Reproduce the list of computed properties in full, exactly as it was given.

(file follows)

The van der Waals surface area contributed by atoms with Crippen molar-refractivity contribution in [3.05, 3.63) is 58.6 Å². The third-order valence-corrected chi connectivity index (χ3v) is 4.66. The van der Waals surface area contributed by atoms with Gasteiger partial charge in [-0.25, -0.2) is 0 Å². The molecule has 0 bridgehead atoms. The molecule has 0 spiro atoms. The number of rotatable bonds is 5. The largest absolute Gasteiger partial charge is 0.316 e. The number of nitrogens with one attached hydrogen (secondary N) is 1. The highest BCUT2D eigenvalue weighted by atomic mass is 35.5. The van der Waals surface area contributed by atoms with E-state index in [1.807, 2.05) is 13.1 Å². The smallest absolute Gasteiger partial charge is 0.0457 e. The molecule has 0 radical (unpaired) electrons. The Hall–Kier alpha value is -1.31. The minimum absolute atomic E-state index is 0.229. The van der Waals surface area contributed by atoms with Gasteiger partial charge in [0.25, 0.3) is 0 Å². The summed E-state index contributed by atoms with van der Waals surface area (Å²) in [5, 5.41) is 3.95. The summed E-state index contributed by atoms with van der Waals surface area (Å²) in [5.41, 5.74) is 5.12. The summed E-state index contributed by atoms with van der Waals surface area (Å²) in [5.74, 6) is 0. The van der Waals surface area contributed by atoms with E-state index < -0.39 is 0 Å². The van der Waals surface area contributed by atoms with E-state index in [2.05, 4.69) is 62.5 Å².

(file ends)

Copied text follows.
The van der Waals surface area contributed by atoms with Crippen molar-refractivity contribution in [3.05, 3.63) is 58.6 Å². The third-order valence-corrected chi connectivity index (χ3v) is 4.66. The van der Waals surface area contributed by atoms with Gasteiger partial charge in [-0.25, -0.2) is 0 Å². The molecule has 0 bridgehead atoms. The molecule has 0 spiro atoms. The number of rotatable bonds is 5. The largest absolute Gasteiger partial charge is 0.316 e. The number of nitrogens with one attached hydrogen (secondary N) is 1. The highest BCUT2D eigenvalue weighted by atomic mass is 35.5. The van der Waals surface area contributed by atoms with E-state index in [1.807, 2.05) is 13.1 Å². The smallest absolute Gasteiger partial charge is 0.0457 e. The molecule has 0 radical (unpaired) electrons. The Hall–Kier alpha value is -1.31. The minimum absolute atomic E-state index is 0.229. The van der Waals surface area contributed by atoms with Gasteiger partial charge in [0.25, 0.3) is 0 Å². The summed E-state index contributed by atoms with van der Waals surface area (Å²) in [5, 5.41) is 3.95. The summed E-state index contributed by atoms with van der Waals surface area (Å²) in [5.41, 5.74) is 5.12. The summed E-state index contributed by atoms with van der Waals surface area (Å²) in [5.74, 6) is 0. The van der Waals surface area contributed by atoms with E-state index < -0.39 is 0 Å². The van der Waals surface area contributed by atoms with E-state index in [2.05, 4.69) is 62.5 Å².